In essence, we are asked to determine whether the trial court's entry of summary judgment and the subsequent denial of Burke/Hall's motion to alter or amend were appropriate based on the record and in light of this Court's prior decision in Rittenberry I.

III. Standard of Review

In reviewing any findings of fact by the trial court, our review is de novo "upon the record of the trial court, accompanied by a presumption of the correctness of the finding, unless the preponderance of the evidence is otherwise." Tenn. R. App. P. 13(d). We review a trial court's conclusions on questions of law de novo, but no presumption of correctness attaches to the trial court's legal conclusions. Bowden v. Ward, 27 S.W.3d 913, 916 (Tenn. 2000).

IV. Discussion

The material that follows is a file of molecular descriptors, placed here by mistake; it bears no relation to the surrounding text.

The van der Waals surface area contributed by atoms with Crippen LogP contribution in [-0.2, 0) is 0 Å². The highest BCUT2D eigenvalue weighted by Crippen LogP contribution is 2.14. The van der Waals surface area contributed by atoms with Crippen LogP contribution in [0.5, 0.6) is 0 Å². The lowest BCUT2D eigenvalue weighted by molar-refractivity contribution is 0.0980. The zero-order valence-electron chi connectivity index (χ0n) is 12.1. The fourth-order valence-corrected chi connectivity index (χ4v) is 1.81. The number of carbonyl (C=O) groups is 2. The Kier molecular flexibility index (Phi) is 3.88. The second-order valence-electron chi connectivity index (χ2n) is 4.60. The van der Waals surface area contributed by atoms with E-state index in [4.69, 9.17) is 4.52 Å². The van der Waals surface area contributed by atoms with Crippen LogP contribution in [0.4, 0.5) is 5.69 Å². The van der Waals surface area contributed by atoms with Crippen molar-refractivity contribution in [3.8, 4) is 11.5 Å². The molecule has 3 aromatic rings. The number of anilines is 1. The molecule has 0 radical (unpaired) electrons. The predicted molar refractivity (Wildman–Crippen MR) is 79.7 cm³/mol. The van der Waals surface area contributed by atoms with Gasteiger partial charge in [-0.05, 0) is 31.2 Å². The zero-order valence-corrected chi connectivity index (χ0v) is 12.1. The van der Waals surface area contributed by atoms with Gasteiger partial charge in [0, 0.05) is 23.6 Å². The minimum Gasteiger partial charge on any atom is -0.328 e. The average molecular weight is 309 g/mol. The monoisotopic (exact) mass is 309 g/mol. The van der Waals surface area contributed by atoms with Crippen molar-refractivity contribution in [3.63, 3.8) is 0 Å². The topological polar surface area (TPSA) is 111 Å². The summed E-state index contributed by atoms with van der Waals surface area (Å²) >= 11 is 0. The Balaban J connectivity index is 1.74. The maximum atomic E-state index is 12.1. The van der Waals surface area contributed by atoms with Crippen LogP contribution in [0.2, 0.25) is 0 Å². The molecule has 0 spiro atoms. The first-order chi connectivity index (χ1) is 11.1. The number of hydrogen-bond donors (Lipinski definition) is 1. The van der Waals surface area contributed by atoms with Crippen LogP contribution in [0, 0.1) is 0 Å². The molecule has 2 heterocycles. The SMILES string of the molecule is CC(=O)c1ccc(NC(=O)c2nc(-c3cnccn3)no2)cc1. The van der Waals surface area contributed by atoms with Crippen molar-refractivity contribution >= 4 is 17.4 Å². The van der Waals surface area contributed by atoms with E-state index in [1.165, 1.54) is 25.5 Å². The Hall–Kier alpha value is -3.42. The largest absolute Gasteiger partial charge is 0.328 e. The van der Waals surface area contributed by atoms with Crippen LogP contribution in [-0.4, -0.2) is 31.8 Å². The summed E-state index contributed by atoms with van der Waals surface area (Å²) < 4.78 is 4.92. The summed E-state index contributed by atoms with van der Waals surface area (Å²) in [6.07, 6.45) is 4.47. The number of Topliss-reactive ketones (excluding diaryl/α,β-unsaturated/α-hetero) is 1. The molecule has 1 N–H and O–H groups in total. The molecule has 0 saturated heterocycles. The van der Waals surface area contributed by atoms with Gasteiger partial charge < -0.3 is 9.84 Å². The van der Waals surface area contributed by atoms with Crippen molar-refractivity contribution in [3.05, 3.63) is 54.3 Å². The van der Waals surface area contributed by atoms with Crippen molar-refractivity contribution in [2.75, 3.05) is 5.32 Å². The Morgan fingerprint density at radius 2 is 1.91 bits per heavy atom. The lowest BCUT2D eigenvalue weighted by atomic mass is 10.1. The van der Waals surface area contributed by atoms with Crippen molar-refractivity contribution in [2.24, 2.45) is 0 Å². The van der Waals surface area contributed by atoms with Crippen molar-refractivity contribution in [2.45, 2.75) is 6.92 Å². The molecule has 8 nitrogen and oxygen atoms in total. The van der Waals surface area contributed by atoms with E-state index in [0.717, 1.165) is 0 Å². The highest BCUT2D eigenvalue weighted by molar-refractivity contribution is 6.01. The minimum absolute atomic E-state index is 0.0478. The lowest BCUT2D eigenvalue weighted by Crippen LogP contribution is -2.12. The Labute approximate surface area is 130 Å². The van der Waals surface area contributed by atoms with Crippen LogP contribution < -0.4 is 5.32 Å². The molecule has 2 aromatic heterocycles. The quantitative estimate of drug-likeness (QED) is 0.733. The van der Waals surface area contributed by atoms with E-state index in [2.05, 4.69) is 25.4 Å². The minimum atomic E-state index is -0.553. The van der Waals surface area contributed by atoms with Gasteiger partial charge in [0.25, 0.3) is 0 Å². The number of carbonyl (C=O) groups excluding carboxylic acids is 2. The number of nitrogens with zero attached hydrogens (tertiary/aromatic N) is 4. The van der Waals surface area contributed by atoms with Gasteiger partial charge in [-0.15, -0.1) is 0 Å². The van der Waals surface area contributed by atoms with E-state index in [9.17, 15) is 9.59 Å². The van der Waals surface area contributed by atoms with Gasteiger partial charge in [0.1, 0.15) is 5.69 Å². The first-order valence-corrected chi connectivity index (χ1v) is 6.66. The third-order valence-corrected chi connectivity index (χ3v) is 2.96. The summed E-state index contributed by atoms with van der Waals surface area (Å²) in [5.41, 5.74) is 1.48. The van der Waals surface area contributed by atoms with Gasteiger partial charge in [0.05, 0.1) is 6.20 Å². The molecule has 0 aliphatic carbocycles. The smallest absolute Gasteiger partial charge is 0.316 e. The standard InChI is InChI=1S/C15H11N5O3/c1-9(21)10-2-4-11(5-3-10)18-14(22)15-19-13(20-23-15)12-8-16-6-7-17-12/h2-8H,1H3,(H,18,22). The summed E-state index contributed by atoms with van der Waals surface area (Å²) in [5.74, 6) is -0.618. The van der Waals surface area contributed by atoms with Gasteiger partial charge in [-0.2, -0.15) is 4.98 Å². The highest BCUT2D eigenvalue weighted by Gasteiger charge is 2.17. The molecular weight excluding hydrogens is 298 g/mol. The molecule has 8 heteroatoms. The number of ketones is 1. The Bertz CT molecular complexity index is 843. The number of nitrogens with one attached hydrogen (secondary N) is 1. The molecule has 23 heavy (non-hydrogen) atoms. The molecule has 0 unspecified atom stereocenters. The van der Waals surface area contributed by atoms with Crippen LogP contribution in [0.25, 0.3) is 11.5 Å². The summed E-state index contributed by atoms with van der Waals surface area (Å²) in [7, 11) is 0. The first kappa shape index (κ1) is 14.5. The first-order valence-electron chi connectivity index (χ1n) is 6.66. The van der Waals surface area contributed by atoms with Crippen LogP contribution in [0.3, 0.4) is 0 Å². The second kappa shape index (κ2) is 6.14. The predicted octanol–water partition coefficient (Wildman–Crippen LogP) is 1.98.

We first turn to the question of whether the trial court's entry of summary judgment was proper. We review an award of summary judgment de novo, with no presumption of correctness for the determination of the trial court. Martin v. Norfolk S. Ry. Co., 271 S.W.3d 76, 84 (Tenn. 2008). Summary judgment may be granted only where "the pleadings, depositions, answers to interrogatories, and admissions on file, together with the affidavits, if any, show that there is no genuine issue as to any material fact and that the moving party is entitled to a judgment as a matter of law." Tenn. R. Civ. P. 56.04. "The moving party has the ultimate burden of persuading the court that there are no genuine issues of material fact and that the moving party is entitled to judgment as a matter of law." Martin, 271 S.W.3d at 83 (citation omitted). Because this action was filed after July 1, 2011, the trial court was required to apply the summary judgment standard set forth in Tennessee Code Annotated § 20-16-101. Walker v. Bradley County Gov't, 447 S.W.3d 877, 880 (Tenn. Ct. App. 2014). Under that statute: